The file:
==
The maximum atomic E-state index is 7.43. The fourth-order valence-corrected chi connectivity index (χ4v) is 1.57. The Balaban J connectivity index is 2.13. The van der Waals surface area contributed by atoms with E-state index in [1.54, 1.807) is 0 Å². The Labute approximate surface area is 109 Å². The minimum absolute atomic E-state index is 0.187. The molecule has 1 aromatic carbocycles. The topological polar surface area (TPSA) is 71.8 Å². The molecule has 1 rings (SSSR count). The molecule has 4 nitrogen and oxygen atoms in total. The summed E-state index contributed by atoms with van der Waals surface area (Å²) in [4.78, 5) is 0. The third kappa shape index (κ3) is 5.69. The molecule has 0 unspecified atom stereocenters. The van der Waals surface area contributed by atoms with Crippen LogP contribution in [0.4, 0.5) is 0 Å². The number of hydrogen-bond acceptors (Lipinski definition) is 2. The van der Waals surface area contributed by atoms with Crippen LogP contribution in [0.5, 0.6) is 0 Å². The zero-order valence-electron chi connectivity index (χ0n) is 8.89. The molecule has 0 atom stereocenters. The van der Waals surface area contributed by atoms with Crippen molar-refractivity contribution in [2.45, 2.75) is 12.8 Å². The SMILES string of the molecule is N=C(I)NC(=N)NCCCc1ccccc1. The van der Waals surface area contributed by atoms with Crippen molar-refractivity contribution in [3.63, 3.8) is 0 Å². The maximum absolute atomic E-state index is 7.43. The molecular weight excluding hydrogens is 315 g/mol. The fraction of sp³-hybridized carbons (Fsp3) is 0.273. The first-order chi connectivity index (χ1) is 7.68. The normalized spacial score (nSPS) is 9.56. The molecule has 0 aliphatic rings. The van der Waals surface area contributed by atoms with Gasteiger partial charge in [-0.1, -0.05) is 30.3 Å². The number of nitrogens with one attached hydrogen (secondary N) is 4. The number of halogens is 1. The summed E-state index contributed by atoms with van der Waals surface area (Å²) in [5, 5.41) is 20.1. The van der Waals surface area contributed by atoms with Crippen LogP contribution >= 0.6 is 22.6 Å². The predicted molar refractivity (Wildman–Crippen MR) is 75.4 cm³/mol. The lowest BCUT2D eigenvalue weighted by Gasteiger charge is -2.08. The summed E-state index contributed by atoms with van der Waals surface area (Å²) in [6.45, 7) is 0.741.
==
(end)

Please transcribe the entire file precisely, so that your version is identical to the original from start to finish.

The maximum atomic E-state index is 7.43. The fourth-order valence-corrected chi connectivity index (χ4v) is 1.57. The Balaban J connectivity index is 2.13. The van der Waals surface area contributed by atoms with E-state index in [1.54, 1.807) is 0 Å². The Labute approximate surface area is 109 Å². The minimum absolute atomic E-state index is 0.187. The molecule has 1 aromatic carbocycles. The topological polar surface area (TPSA) is 71.8 Å². The molecule has 1 rings (SSSR count). The molecule has 4 nitrogen and oxygen atoms in total. The summed E-state index contributed by atoms with van der Waals surface area (Å²) in [4.78, 5) is 0. The third kappa shape index (κ3) is 5.69. The molecule has 0 unspecified atom stereocenters. The van der Waals surface area contributed by atoms with Crippen LogP contribution in [0.4, 0.5) is 0 Å². The number of hydrogen-bond acceptors (Lipinski definition) is 2. The van der Waals surface area contributed by atoms with Crippen LogP contribution in [0.5, 0.6) is 0 Å². The zero-order valence-electron chi connectivity index (χ0n) is 8.89. The molecule has 0 atom stereocenters. The van der Waals surface area contributed by atoms with Crippen molar-refractivity contribution in [2.45, 2.75) is 12.8 Å². The SMILES string of the molecule is N=C(I)NC(=N)NCCCc1ccccc1. The van der Waals surface area contributed by atoms with Crippen molar-refractivity contribution in [3.63, 3.8) is 0 Å². The maximum absolute atomic E-state index is 7.43. The molecular weight excluding hydrogens is 315 g/mol. The fraction of sp³-hybridized carbons (Fsp3) is 0.273. The first-order chi connectivity index (χ1) is 7.68. The normalized spacial score (nSPS) is 9.56. The molecule has 0 aliphatic rings. The van der Waals surface area contributed by atoms with Gasteiger partial charge in [-0.1, -0.05) is 30.3 Å². The number of nitrogens with one attached hydrogen (secondary N) is 4. The number of halogens is 1. The summed E-state index contributed by atoms with van der Waals surface area (Å²) in [5, 5.41) is 20.1. The van der Waals surface area contributed by atoms with Crippen LogP contribution >= 0.6 is 22.6 Å². The predicted molar refractivity (Wildman–Crippen MR) is 75.4 cm³/mol. The lowest BCUT2D eigenvalue weighted by Gasteiger charge is -2.08. The summed E-state index contributed by atoms with van der Waals surface area (Å²) in [6.45, 7) is 0.741.